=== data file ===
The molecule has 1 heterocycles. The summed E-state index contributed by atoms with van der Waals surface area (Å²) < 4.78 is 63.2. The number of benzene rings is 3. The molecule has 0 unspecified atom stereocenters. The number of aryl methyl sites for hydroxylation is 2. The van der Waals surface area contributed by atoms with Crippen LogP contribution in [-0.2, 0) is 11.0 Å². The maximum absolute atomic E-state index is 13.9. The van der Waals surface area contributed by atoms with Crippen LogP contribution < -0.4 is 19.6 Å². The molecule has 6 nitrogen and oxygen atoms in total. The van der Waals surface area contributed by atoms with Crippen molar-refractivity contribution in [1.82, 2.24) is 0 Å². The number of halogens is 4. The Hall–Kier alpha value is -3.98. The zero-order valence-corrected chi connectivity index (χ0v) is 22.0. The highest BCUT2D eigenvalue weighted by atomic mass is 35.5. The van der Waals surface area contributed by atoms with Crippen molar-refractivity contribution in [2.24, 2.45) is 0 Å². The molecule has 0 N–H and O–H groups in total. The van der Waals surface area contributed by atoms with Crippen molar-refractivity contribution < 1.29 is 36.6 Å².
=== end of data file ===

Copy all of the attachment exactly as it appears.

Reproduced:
The molecule has 1 heterocycles. The summed E-state index contributed by atoms with van der Waals surface area (Å²) < 4.78 is 63.2. The number of benzene rings is 3. The molecule has 0 unspecified atom stereocenters. The number of aryl methyl sites for hydroxylation is 2. The van der Waals surface area contributed by atoms with Crippen LogP contribution in [-0.2, 0) is 11.0 Å². The maximum absolute atomic E-state index is 13.9. The van der Waals surface area contributed by atoms with Crippen LogP contribution < -0.4 is 19.6 Å². The molecule has 6 nitrogen and oxygen atoms in total. The van der Waals surface area contributed by atoms with Crippen molar-refractivity contribution in [1.82, 2.24) is 0 Å². The number of halogens is 4. The Hall–Kier alpha value is -3.98. The zero-order valence-corrected chi connectivity index (χ0v) is 22.0. The highest BCUT2D eigenvalue weighted by atomic mass is 35.5. The van der Waals surface area contributed by atoms with Crippen molar-refractivity contribution in [2.24, 2.45) is 0 Å². The molecule has 0 N–H and O–H groups in total. The van der Waals surface area contributed by atoms with Crippen molar-refractivity contribution < 1.29 is 36.6 Å².